The reality is that performance of 28nm FD-SOI is 15% better than 20nm bulk CMOS and extends the lifetime of the 28nm technology node. Lower cost, lower power consumption, higher performance, the conclusions are clear.

The situation is even more compelling at 14/16nm.

The wafer cost for 14nm FD-SOI is 18.4% lower than 16nm FinFET.  A key factor contributing to the high cost of FinFET wafers is that of the extensive inspection steps required to ensure high yield and high reliability. A number of wafer processing steps need to be tightly controlled and monitored with the processing of FinFET structures. The result is that depreciation cost per wafer for FinFET structures is significantly higher than for FD-SOI.

Note: the generation we call 20nm FD-SOI in our report is called “14FD” by ST Microelectronics, as they also position it as a competitor to 14/16nm FinFET.


Die Cost

While wafer cost is an important factor, die cost is a more vital factor for most companies. Our analysis includes yielded wafer cost, gross die/wafer and yield. 


At 28nm, FD-SOI has higher yield, slightly lower die cost (3%) and 30% lower power consumption than bulk CMOS. At 20nm, FD-SOI die cost is 13% lower than bulk CMOS, has higher yield, and is expected to provide 40% lower power consumption.

At 14nm/16nm, the FD-SOI die cost for a 100mm2 die is 28.2% lower than the bulk FinFET die cost and has higher yield. The leakage of FD-SOI devices is projected to be comparable to that of FinFET devices.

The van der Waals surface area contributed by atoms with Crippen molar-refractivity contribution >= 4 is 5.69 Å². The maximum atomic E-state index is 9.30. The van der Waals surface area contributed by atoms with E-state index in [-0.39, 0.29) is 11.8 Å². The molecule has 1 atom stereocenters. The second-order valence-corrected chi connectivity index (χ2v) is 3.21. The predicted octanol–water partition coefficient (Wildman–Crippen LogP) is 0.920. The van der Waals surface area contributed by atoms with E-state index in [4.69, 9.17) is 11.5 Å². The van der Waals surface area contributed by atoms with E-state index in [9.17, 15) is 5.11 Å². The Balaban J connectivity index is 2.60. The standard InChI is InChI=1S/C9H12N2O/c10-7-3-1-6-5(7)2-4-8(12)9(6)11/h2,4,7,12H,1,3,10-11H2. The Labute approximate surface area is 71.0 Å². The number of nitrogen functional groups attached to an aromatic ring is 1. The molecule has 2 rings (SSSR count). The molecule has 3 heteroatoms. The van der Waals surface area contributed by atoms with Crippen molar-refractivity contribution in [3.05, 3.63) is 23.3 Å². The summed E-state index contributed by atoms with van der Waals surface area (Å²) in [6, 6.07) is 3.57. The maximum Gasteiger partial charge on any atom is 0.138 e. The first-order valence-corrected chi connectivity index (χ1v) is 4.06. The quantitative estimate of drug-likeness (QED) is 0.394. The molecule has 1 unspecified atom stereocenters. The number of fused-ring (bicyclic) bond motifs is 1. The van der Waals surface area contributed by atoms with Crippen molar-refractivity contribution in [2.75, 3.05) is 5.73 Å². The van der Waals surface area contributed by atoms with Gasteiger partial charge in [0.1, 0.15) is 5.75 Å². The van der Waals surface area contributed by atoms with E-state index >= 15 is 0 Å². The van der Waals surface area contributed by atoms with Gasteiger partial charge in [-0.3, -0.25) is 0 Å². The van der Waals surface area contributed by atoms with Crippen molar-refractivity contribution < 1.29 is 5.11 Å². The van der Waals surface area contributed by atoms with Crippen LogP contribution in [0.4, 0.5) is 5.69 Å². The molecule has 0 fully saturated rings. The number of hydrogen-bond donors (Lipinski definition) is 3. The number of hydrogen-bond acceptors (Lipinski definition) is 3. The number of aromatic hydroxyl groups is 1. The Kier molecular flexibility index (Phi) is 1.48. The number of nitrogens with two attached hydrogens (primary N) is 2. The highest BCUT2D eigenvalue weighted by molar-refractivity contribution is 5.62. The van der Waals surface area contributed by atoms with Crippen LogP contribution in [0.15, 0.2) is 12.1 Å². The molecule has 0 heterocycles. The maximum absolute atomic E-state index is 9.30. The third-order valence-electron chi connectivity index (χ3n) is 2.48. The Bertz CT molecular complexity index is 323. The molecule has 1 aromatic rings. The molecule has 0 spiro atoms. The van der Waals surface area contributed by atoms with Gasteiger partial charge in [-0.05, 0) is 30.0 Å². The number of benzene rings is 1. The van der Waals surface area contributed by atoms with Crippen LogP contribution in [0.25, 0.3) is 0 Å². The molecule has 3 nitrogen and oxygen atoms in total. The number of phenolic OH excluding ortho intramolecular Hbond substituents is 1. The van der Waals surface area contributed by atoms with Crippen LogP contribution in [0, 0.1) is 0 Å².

The lower cost of the FD-SOI die compared to 16nm FinFET die provides an overwhelming advantage to utilizing FD-SOI at this technology node.

However, despite the fact that FD-SOI is clearly more cost effective, large investments are being made by the pure-play foundries in 14/16nm FinFET wafer processes, and while FinFETs will be needed in the future, the issue is timing. It is clearly in the interest of the fabless industry to pay lower die prices, and collaboration with the foundry vendors is needed in this arena. The power structure in the industry has moved too much in favor of the provider rather than the user.

For the fabless industry, the key requirement for FD-SOI is to establish supply chains that can support the participation in high-volume end markets. The fabless companies need to be much more active in ensuring that their needs are being satisfied.

Strategic Considerations Within the FD-SOI Supply Chain

Strategic considerations within the FD-SOI supply chain include the following:

  • Complex, working products with FD-SOI at 28nm have been demonstrated by STMicroelectronics with significant performance and power consumption advantages compared to bulk CMOS.